photo of Jamie McCullough in front of space shuttle

Major

Aerospace Engineering

Technical Area

Space Flight

Hometown

Friendswood, TX

What has been your most influential ASE or EM course and why?

My favorite course, strangely enough, was not even required for the degree plan. All students must take an Undergraduate Studies (UGS) course, and I took Popular Astronomy with Professor Gebhardt, though there are many other courses to choose from. It's easy to see why this would be attractive to a space-bound aerospace major. I chose aerospace engineering because space fascinates me just as much as pushing boundaries does. I didn't expect to fall in love with astrophysics at all. Professor Gebhardt discussed very difficult concepts like General Relativity, Cosmology, and Quantum Mechanics in beautifully simplistic ways. The history of the universe, Dark Energy, Dark Matter, variable stars, black holes — it was intriguing as well as mystifying. I name this course as my most influential because it started my minor in Astronomy and reinforced my decision to stay on the space-flight track. It begun the foray into the astronomy department and may precede a future graduate degree in astrophysics.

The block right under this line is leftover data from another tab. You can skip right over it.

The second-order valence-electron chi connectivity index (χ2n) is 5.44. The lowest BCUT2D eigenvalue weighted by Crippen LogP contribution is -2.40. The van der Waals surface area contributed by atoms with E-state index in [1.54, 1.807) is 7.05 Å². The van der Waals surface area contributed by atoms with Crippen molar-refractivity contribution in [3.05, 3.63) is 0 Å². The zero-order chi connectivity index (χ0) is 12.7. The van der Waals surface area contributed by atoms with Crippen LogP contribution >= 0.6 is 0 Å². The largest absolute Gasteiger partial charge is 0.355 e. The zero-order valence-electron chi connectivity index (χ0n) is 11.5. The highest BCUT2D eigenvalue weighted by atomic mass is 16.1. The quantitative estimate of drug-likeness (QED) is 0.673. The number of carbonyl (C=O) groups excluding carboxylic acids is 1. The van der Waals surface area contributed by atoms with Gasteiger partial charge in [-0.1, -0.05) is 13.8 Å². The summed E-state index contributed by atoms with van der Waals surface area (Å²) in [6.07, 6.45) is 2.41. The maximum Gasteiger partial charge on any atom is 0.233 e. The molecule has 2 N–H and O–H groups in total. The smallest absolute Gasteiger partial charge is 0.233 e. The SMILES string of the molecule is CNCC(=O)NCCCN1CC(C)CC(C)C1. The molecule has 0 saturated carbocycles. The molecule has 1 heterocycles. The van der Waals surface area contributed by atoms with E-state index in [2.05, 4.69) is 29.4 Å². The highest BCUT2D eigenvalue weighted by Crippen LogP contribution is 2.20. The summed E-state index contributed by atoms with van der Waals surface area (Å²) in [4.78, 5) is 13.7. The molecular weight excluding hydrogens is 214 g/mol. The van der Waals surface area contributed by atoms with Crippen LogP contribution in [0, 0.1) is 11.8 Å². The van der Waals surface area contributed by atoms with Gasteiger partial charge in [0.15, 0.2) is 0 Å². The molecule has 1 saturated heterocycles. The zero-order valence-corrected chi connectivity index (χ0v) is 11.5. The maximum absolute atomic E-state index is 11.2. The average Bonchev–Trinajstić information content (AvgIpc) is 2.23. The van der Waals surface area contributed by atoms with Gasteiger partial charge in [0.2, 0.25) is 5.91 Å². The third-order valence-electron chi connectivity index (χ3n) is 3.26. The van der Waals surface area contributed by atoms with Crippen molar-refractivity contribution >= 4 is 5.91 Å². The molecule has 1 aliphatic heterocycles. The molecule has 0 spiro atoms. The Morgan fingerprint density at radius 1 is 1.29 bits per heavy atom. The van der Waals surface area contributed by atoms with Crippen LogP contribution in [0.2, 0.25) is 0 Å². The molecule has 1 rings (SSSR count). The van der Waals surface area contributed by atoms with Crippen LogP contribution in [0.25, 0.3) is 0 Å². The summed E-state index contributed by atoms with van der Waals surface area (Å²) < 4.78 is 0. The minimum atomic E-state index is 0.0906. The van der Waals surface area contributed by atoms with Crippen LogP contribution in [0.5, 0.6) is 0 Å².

Has involvement in student groups and/or organizations made a difference in your education?

I would highly recommend joining any student group you may be considering. Being active in recreation sports, engineering organizations, or any of the diverse groups on campus will greatly enrich your college experience. I was lucky enough to get involved early, with the Society of Women Engineers (SWE), AIAA, and the Conceptual Self Defense Club.

One of the greatest impacts on my education was joining WIALD, or Women in Aerospace for Leadership and Development. WIALD is fantastic, because it gave me hands on experience and leadership opportunities early on. As a freshman, I was lucky to be a Navigations Team Lead, outfitting a glider with an autopilot system. I had no experience with guidance systems, or really any coding or electronics beforehand, but I gained this knowledge along the way. WIALD picks a new project every year that pushes us to learn while still meeting tough deadlines. It was also a great way to get introduced to all of the resources the Aerospace Department offers students, like the ASL and the machine shop.

I'm also very glad that I got involved with Taekwondo while I was on campus. I had previous martial arts experience, but through being an officer in Conceptual Self Defense, I could block out my time for learning something that wasn't a technical class. Working out helped me balance a high class load and tempered long nights spent staring at a computer.